Definition and Example of a Commercial and Industrial (C&I) Loan
Commercial and industrial lending is one branch of lending that differs from consumer lending, commercial real estate lending, or residential real estate lending. A C&I loan is given to a business like a sole proprietor, corporation, or partnership.
These short-term loans are typically used for business needs, such as equipment investment, hiring, and purchasing inventory. Commercial and industrial loans may be either secured or unsecured.
C&I loans can be given as a lump sum or a revolving line of credit. Businesses may be required to put down some type of collateral to secure the loan, like equipment or cash receivables.
The Small Business Administration’s Paycheck Protection Program of 2020 is one example of a commercial and industrial (C&I) loan.
If you want to take out a business loan, you need a good credit score. Lenders want to see that you have a history of paying your bills on time and keeping your outstanding debts low.
How a C&I Loan Works
If you need funding to start a business or a small business expansion, C&I loans can be a good option. C&I loans may be easy to obtain, though you will have to put down collateral.
You need to put together a loan proposal based on the bank’s requirements to get a commercial loan. This proposal might include:
- A business and management experience profile
- Loan request
- Loan repayment
- Personal and business financial statements
- How much the owner plans to put into the business to secure the loan
- Income and cash flow projections
A Small Business Administration loan is a type of commercial loan. This commercial loan conforms to SBA’s requirements and receives an SBA guarantee, which transfers the borrower’s risk from the lender to the SBA.
C&I Loan Types
The type of loan you apply for depends on your business needs and how much you’re looking to borrow. Different lenders may call loans by varying names.
Working Capital and Seasonal Loans
These loans are common in manufacturing, distribution, retailing, and service businesses and may either be short-term loans or a line of credit. The loans provide temporary capital beyond everyday needs, for example, seasonal requirements. Many working capital loans rely on accounts receivable or inventory for collateral. These commercial credit terms may be as short as 12 months.
Term Business Loans
These loans can help acquire capital assets, such as equipment or vehicles, or make improvements. They may also be used for debt consolidation and refinancing. Term loans are typically longer term, secured, require regular payments, and may contain restrictive covenants. They may have a fixed or floating interest rate.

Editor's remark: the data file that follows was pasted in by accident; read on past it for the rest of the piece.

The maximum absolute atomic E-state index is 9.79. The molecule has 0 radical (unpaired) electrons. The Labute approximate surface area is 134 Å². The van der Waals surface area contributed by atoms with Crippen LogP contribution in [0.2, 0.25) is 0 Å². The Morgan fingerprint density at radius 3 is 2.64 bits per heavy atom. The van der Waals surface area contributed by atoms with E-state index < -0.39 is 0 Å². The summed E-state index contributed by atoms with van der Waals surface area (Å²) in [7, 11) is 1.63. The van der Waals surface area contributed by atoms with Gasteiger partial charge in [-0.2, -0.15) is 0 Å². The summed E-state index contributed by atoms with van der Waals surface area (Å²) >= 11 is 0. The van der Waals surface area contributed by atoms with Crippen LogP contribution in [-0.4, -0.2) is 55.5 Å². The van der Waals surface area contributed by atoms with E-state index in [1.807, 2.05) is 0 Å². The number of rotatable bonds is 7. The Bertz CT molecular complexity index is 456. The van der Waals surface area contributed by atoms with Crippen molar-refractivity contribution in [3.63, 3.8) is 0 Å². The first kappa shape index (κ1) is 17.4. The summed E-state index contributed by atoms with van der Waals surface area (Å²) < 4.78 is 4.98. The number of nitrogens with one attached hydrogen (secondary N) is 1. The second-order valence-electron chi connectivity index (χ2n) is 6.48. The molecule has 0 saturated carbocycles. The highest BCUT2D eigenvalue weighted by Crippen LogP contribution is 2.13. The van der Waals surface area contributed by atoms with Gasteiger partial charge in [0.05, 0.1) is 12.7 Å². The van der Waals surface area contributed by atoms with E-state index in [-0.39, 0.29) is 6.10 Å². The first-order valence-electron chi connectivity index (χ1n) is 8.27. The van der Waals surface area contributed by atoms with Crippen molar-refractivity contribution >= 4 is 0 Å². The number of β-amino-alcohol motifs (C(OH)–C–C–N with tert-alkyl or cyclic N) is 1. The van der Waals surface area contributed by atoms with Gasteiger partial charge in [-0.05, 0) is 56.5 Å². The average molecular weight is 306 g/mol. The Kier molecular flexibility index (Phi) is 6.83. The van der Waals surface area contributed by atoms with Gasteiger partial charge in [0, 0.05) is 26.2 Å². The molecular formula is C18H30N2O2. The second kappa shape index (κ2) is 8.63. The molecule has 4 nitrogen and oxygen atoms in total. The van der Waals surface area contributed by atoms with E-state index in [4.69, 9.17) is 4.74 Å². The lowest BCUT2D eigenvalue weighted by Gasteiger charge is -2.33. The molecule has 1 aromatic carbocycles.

If your priority is cash flow to cover the daily expenses in your business and have a large number of outstanding invoices, you may want to look into invoice factoring and accounts receivable financing.
Pros and Cons of a C&I Loan
Access to funding
No need for equity investors
Variety of options available
Short-term repayment schedule
Your business at risk
High interest rates
- Access to funding: C&I loans can give small businesses the funding to maintain working capital and expand business operations.
- No need for equity investors: A C&I loan can be a faster way to access funding directly without spending money and time on equity investors.
- Variety of options available: A C&I loan could be a line of credit or a term loan with regular payments.
- Short-term repayment schedule: Some C&I loans must be repaid quickly.
- Your business at risk: When you put up aspects of business operations as collateral (such as a vehicle), non-repayment of the loan could lead to losing that collateral.
- High interest rates: C&I loans tend to come with higher interest rates than other loans.
- A commercial and industrial (C&I) loan is given to businesses, not individuals.
- These loans can be used for capital expenditures, working capital, and other qualified business expenses.
- C&I loans are usually short-term loans backed by some type of collateral.
- C&I loans are a good option for businesses that need funding and don’t want to attract equity investors.
- However, these loans may come with high interest rates and shorter term repayment schedules.
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